Here is a question on yesterday's sermon:
"But when someone sins against us, or we see a Christian brother in gross
sin, or our children, we are to go to them and make comment, observations,
give warnings, make them accountable. We are not supposed to be blind
to others' sins but watch out for them just as they lovingly watch out
objectively for us. We make judgment calls but we do not condemn them.
When we are speaking to others in a group setting at work we talk about
the sinfulness of homosexuality and abortion but not as a condemner but
an observer. Wouldn't this be a correct behavior for a Christian?"
Yes, and that points out a difference between the judgment of condemnation, which I preached about yesterday, and the use of law in evangelism. The sharing of the gospel is also for Christians, and the sharing of the gospel uses the law, which is a right judgment. We point out to brothers and sisters in Christ where they are violating God's law, and we do so as fellow sinners who are also violating God's law, albeit in different ways. We are both under the curse of sin, and all we can do is point to Jesus Christ as our only rescuer from under that curse. When we discipline our children, we show them which of God's commandments they violated, acknowledging that we are sinners, too, and always pointing to Jesus Christ as ready to forgive the sins of those who repent. Knowing that Jesus died for the sin that they just committed just breaks a child's heart, and they repent, and then they go and ask their sibling (sister in this case) for forgiveness. This way of discipline is much more productive than condemnation, as it uses the law to point to the gospel, and not as an end unto itself.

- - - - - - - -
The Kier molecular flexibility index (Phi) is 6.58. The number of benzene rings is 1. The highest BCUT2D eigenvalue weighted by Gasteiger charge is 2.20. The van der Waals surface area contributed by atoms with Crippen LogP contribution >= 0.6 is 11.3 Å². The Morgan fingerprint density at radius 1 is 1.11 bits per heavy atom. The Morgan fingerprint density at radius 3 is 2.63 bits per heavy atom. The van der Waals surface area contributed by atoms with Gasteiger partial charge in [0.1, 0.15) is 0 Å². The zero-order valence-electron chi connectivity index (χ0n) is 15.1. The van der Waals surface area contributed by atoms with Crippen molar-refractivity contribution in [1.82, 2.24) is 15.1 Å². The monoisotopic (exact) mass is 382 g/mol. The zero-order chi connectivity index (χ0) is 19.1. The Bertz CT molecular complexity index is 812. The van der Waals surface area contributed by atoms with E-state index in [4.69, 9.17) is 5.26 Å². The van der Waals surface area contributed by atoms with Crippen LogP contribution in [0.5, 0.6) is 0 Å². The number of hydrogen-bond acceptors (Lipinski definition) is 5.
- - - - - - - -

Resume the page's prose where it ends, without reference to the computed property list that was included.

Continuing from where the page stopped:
Great question! I hope this clears things up.